Tight labor market gives workers clout
More Americans switching jobs, careers
More Americans are switching to different industries, and sometimes even careers, when they change jobs in a sign that the tight labor market is giving workers more leverage with employers.
Michael Fick has been job-hopping the past couple of years — from general manager of a restaurant to mortgage loan originator to business development specialist for a company that operates mobile and manufactured home communities.
He says his restaurant experience — in customer service and overseeing a business — helped him land the other two sales gigs, which required similar skills. He now earns more than twice his restaurant salary and works about 40 hours a week instead of 60, leaving more family time. But he also cites a more favorable market.
“Things were changing and the market was getting better,” says Fick, who lives in Ferndale, Mich. “There were certainly options out there.”
About half a million U.S. workers left one job for another in the fourth quarter, up from 406,000 in the same period in 2015 and 365,000 two years ago, according to estimates by private payroll processor ADP. That trend largely has been reported by the Labor Department and reflects a more vibrant job market.
But ADP, which, unlike Labor, can track employees as they move among jobs, also finds that more of them are shifting into new sectors, such as a marketing manager who leaves retail for finance. In eight of the 10 major industries tracked by ADP, the share of job-switchers who came from a different industry increased from late 2014 to late 2016 while the share swap- ping jobs within the same industry fell. That’s up from seven of 10 sectors that met that criteria in the third quarter.
For example, 45% of workers switched jobs within health care in the fourth quarter, down from 51% two years earlier. Meanwhile, the share of new health care workers who previously worked in professional and business services increased to 17% from 15%, and the portion who had worked in the industry grouping that includes retail, transportation and utilities rose to 15% from 13%.
ADP handles payrolls that cover about 20% of private-sector workers and says it uses that data to make estimates for the entire private labor force.
While the data can be volatile, staffing companies say the trend mirrors what they’re seeing. After the recession of 2007 to 2009, employers had their pick of unemployed workers and many insisted on hiring those who had prior experience in the same industry. Now, with the unemployment rate near a 10-year low at 4.8%, many employers are struggling to find job candidates and are being far less selective.
“They’re having to as a result of ... a lack of available talent,” says Amy Glaser, senior vice president of Adecco Staffing. A growing number of banks and retailers, for example, are hiring restaurant general managers to oversee branches and stores, she says.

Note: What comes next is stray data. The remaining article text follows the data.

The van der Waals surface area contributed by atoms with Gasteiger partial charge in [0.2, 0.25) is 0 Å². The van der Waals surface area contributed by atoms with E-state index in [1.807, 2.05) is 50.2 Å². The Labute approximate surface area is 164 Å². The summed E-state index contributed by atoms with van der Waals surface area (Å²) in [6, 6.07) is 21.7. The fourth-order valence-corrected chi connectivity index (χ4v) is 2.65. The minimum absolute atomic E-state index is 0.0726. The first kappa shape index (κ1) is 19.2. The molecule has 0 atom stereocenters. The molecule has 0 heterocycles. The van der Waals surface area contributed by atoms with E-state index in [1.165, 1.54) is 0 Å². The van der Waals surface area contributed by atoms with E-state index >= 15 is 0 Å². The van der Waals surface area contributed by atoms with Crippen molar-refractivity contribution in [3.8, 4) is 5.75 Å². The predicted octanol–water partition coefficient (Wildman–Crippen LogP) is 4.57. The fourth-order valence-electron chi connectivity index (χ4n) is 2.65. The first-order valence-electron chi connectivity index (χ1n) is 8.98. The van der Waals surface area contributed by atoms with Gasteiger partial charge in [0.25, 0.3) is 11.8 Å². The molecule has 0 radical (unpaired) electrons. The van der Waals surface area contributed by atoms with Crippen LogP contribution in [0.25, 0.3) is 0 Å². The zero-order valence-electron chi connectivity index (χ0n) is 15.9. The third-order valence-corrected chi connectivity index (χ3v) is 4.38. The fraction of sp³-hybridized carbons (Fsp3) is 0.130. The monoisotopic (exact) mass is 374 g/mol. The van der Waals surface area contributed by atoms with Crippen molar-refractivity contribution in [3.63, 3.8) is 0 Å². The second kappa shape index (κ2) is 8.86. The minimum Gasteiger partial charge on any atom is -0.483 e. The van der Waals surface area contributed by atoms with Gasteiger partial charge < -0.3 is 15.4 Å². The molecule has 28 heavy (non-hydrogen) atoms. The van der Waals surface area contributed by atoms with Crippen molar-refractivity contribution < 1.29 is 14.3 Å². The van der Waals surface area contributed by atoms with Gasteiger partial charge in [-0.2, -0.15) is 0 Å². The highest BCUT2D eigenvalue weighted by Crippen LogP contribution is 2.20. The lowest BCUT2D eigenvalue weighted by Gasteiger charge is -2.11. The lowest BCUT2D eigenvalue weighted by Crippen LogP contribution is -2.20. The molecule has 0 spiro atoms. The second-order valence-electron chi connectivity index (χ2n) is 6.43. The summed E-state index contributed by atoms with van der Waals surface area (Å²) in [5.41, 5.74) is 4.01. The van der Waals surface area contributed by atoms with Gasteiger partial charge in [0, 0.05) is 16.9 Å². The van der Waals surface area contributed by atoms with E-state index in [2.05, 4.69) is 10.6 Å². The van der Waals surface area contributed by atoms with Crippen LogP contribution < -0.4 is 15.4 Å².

The trend is also being
driven by risk-takers who are more confident they’ll find a new position and are less fearful of being laid off.
“Employees are in the driver’s seat and are able to steer their careers in different directions,” says Sunny Ackerman, vice president of Manpower U.S.
While most workers who switch to a different industry stay in the same occupation, a growing number are hopping on different career tracks, staffing executives say. (ADP’s data doesn’t distinguish between employees who change careers and those who simply switch to a different sector.) Some low- and mid-level manufacturing workers are moving to call-center customer service jobs, Ackerman says. And fast-food cashiers are being eyed for the warehouse jobs that have proliferated with the explosion of online shopping, which requires rapid delivery from distribution centers.
Both positions demand employees who are comfortable working odd hours in a fast-paced environment and can use tech- nology, whether computerized cash registers or barcode scanners, Glaser says.
To smooth such transitions, more employers are offering to train newly-hired workers, Ackerman says, after scaling back such career development in the wake of the recession.
Millennials are benefiting most from the more fluid job market. After the downturn, many young adults fresh out of school were forced to take jobs for which they are overqualified. Now, they’re moving “to positions more suited to their education and skill sets,” says Mark Zandi, chief economist at Moody’s Analytics, which helps ADP compile its data.
That, he says, can help bolster productivity, which has been sluggish in recent years, partly because of mismatches between worker skills and job requirements. Higher productivity can strengthen economic growth. Job switchers are also increasing their income more sharply than workers in the same job. Among full-time workers, job switchers overall netted a 5.1% increase in pay in the fourth quarter from a year earlier, compared to 4.3% for job holders, according to ADP.
“Employees are in the driver’s seat and are able to steer their careers in different directions.” Sunny Ackerman, Manpower U.S.